No legislative relief for Broward’s aging school buildings

With money for teacher raises and an overall state funding boost of $93 million, the recent state legislative session was in many ways a good one for Broward schools — with one glaring exception.

When the Legislature wrapped up its business earlier this month, Broward left Tallahassee without any help in tackling its billions of dollars worth of school renovation and technology needs. Not only that, but there appears to be little hope that Florida’s staunchly anti-tax Legislature will pitch in next year either.

The Legislature was decidedly more generous with charter schools: The budget approved by lawmakers sets aside roughly $91 million for charter school construction statewide.

Broward relies primarily on local property tax dollars to pay for school building improvements. School district leaders, who are struggling with leaky school roofs, unusable playing fields, and other dramatic signs of physical decay, had pinned their hopes on persuading state lawmakers to restore the higher property tax rates that the district used to levy on homeowners. Prior to 2008, Broward collected $2 for every $1,000 in taxable value from homeowners for a fund that specifically pays for capital improvement projects.

In recent years, however, the Legislature reduced the amount Broward could collect to $1.50 for every $1,000 of taxable value, a move that gave tax relief to homeowners but left the school district’s five-year improvement plan in disarray. The change, which came at the same time that real estate values plummeted, forced Broward to cancel roughly $1.8 billion in planned projects.

The school district’s history of misspending and corruption only exacerbated the problem: When times were good and Broward had the full $2, it wasted millions on questionable construction projects that were either poorly executed or manipulated to benefit School Board members and their campaign contributors. Most of the district’s capital budget, shrunk by the state budget cuts, is now spent on paying down the debt from those past projects, leaving little room for addressing today’s pressing needs.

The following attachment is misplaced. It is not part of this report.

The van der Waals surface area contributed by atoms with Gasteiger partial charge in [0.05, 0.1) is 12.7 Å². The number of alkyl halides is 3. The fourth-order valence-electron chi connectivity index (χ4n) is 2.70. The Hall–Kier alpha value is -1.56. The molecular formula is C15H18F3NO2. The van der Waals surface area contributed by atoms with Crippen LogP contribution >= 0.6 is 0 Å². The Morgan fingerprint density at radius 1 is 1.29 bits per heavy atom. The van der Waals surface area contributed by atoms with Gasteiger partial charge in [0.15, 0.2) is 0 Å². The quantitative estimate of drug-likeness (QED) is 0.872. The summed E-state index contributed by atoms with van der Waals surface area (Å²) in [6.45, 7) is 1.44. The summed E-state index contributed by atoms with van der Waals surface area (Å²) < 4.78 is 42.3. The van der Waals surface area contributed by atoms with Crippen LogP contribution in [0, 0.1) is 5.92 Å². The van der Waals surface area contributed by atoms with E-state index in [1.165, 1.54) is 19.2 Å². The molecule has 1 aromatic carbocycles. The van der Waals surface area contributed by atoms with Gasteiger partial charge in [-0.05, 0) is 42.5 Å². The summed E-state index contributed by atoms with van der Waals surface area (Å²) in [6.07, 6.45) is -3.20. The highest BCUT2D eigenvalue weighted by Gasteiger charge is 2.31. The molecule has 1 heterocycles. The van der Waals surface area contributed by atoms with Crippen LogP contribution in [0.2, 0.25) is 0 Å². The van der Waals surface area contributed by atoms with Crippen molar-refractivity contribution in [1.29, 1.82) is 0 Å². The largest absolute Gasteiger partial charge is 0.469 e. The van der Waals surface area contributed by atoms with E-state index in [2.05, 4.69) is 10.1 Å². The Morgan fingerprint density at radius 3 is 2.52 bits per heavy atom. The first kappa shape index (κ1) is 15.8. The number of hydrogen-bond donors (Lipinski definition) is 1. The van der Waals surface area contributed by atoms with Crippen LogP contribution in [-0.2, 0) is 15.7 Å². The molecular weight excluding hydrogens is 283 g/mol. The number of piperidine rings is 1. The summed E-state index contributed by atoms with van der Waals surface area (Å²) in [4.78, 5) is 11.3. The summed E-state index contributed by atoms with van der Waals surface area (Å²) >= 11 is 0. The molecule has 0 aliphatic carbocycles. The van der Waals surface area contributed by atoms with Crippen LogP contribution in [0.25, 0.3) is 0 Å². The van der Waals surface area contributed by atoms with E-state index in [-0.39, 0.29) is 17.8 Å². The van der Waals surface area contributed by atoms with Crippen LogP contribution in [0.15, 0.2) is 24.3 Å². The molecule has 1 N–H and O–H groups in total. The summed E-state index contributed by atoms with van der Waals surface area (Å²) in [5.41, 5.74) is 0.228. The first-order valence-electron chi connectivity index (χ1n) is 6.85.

Broward’s budget for capital items is so lean that when it comes to buying new school buses and classroom computers (two purchases that fall under that category), the district is considering financing the roughly $26 million bill, as opposed to purchasing the equipment outright.

“We won’t even be able to buy the buses if we don’t finance it,” Broward Chief Financial Officer I. Benjamin Leong told School Board members at a workshop Tuesday. “It’s all a balancing act. The choices are all bad.”

Broward has nearly 40 schools that need roof repairs, at a total cost of more than $41 million. For now, the district has only $10 million to spend on the problem.

During this year’s session, Broward had hoped to persuade lawmakers that raising the property tax levy to $2 wasn’t really a tax increase, but rather a “restoration” of a rate that had existed since 1980. But lawmakers didn’t bite, school district lobbyist Georgia Slack said, and they instead suggested that Broward ask county voters for money through either a bond issue or sales tax increase.

“The basic answer that you got from the leadership in the Legislature was, ‘Go to the people, let the people decide,’ ” Slack told board members Tuesday.

Broward’s school district has been quietly exploring the possibility of a bond issue, though it has not yet announced any target date to take the referendum before voters. In the meantime, the district — which is led by a relatively new superintendent and mostly new board members — has been working to make its construction practices more ethical and professional, in hopes of distancing itself from past problems.

Board members continued on that path Tuesday, suggesting that the district could do a better job analyzing which schools have the most urgent repair needs — that way, the district’s limited pot of money is spent more wisely.

Superintendent Robert Runcie agreed and said he would work to develop a “very clear and transparent process” that gives priority to repair projects based on objective criteria. In the past, Runcie said, projects were moved along based on the emergency of the moment, or because certain past promises had been made.

“We need to move beyond that in a way where the community can trust what we’re doing,” Runcie said.

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